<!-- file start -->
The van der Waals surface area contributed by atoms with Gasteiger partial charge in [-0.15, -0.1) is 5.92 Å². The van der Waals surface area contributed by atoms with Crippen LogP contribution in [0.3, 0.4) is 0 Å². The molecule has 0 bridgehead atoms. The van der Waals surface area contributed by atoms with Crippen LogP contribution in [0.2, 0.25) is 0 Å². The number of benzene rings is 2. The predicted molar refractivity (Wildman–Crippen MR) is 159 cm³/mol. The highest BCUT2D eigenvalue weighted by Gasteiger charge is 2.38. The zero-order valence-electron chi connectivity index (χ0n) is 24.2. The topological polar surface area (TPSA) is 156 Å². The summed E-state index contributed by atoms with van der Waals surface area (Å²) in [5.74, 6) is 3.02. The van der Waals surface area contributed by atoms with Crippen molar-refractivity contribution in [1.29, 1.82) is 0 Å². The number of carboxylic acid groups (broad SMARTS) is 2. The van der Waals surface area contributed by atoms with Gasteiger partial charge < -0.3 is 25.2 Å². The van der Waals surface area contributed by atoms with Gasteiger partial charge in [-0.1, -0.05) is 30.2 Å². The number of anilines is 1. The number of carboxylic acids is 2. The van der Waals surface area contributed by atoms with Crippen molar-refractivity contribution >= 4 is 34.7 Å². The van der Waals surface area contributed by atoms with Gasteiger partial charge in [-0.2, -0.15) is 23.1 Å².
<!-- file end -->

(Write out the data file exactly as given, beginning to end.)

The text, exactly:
The van der Waals surface area contributed by atoms with Gasteiger partial charge in [-0.15, -0.1) is 5.92 Å². The van der Waals surface area contributed by atoms with Crippen LogP contribution in [0.3, 0.4) is 0 Å². The molecule has 0 bridgehead atoms. The van der Waals surface area contributed by atoms with Crippen LogP contribution in [0.2, 0.25) is 0 Å². The number of benzene rings is 2. The predicted molar refractivity (Wildman–Crippen MR) is 159 cm³/mol. The highest BCUT2D eigenvalue weighted by Gasteiger charge is 2.38. The zero-order valence-electron chi connectivity index (χ0n) is 24.2. The topological polar surface area (TPSA) is 156 Å². The summed E-state index contributed by atoms with van der Waals surface area (Å²) in [5.74, 6) is 3.02. The van der Waals surface area contributed by atoms with Crippen molar-refractivity contribution in [1.29, 1.82) is 0 Å². The number of carboxylic acid groups (broad SMARTS) is 2. The van der Waals surface area contributed by atoms with Gasteiger partial charge < -0.3 is 25.2 Å². The van der Waals surface area contributed by atoms with Gasteiger partial charge in [-0.1, -0.05) is 30.2 Å². The number of anilines is 1. The number of carboxylic acids is 2. The van der Waals surface area contributed by atoms with Crippen molar-refractivity contribution >= 4 is 34.7 Å². The van der Waals surface area contributed by atoms with Gasteiger partial charge in [-0.2, -0.15) is 23.1 Å².